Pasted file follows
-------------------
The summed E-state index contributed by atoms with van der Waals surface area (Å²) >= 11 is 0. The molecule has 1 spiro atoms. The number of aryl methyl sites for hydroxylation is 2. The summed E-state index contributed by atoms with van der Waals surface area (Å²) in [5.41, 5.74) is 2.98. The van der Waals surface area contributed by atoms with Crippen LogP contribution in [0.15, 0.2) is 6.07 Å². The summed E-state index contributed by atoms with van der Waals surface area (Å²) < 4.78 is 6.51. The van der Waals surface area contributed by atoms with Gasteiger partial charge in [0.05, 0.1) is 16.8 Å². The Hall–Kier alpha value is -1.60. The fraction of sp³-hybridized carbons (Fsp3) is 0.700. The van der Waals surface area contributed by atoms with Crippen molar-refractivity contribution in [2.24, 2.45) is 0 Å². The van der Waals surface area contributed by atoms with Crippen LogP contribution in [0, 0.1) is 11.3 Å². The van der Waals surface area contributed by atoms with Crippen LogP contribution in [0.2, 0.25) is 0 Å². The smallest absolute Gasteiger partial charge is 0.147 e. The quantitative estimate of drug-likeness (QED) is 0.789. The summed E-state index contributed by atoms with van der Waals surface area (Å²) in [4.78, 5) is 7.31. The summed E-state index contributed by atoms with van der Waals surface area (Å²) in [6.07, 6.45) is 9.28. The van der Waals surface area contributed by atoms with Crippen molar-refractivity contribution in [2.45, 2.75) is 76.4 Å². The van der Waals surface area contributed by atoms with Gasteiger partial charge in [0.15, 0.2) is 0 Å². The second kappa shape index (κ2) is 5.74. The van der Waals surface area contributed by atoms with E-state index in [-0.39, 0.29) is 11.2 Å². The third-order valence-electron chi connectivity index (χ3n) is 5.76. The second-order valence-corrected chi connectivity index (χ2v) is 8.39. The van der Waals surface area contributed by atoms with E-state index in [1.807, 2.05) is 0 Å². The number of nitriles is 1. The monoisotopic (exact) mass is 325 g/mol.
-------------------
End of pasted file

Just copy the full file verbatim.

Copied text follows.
The summed E-state index contributed by atoms with van der Waals surface area (Å²) >= 11 is 0. The molecule has 1 spiro atoms. The number of aryl methyl sites for hydroxylation is 2. The summed E-state index contributed by atoms with van der Waals surface area (Å²) in [5.41, 5.74) is 2.98. The van der Waals surface area contributed by atoms with Crippen LogP contribution in [0.15, 0.2) is 6.07 Å². The summed E-state index contributed by atoms with van der Waals surface area (Å²) < 4.78 is 6.51. The van der Waals surface area contributed by atoms with Gasteiger partial charge in [0.05, 0.1) is 16.8 Å². The Hall–Kier alpha value is -1.60. The fraction of sp³-hybridized carbons (Fsp3) is 0.700. The van der Waals surface area contributed by atoms with Crippen molar-refractivity contribution in [2.24, 2.45) is 0 Å². The van der Waals surface area contributed by atoms with Crippen LogP contribution in [0, 0.1) is 11.3 Å². The van der Waals surface area contributed by atoms with Crippen LogP contribution in [0.2, 0.25) is 0 Å². The smallest absolute Gasteiger partial charge is 0.147 e. The quantitative estimate of drug-likeness (QED) is 0.789. The summed E-state index contributed by atoms with van der Waals surface area (Å²) in [4.78, 5) is 7.31. The summed E-state index contributed by atoms with van der Waals surface area (Å²) in [6.07, 6.45) is 9.28. The van der Waals surface area contributed by atoms with Crippen molar-refractivity contribution in [2.45, 2.75) is 76.4 Å². The van der Waals surface area contributed by atoms with Gasteiger partial charge in [0.15, 0.2) is 0 Å². The second kappa shape index (κ2) is 5.74. The van der Waals surface area contributed by atoms with E-state index in [-0.39, 0.29) is 11.2 Å². The third-order valence-electron chi connectivity index (χ3n) is 5.76. The second-order valence-corrected chi connectivity index (χ2v) is 8.39. The van der Waals surface area contributed by atoms with E-state index in [1.807, 2.05) is 0 Å². The number of nitriles is 1. The monoisotopic (exact) mass is 325 g/mol.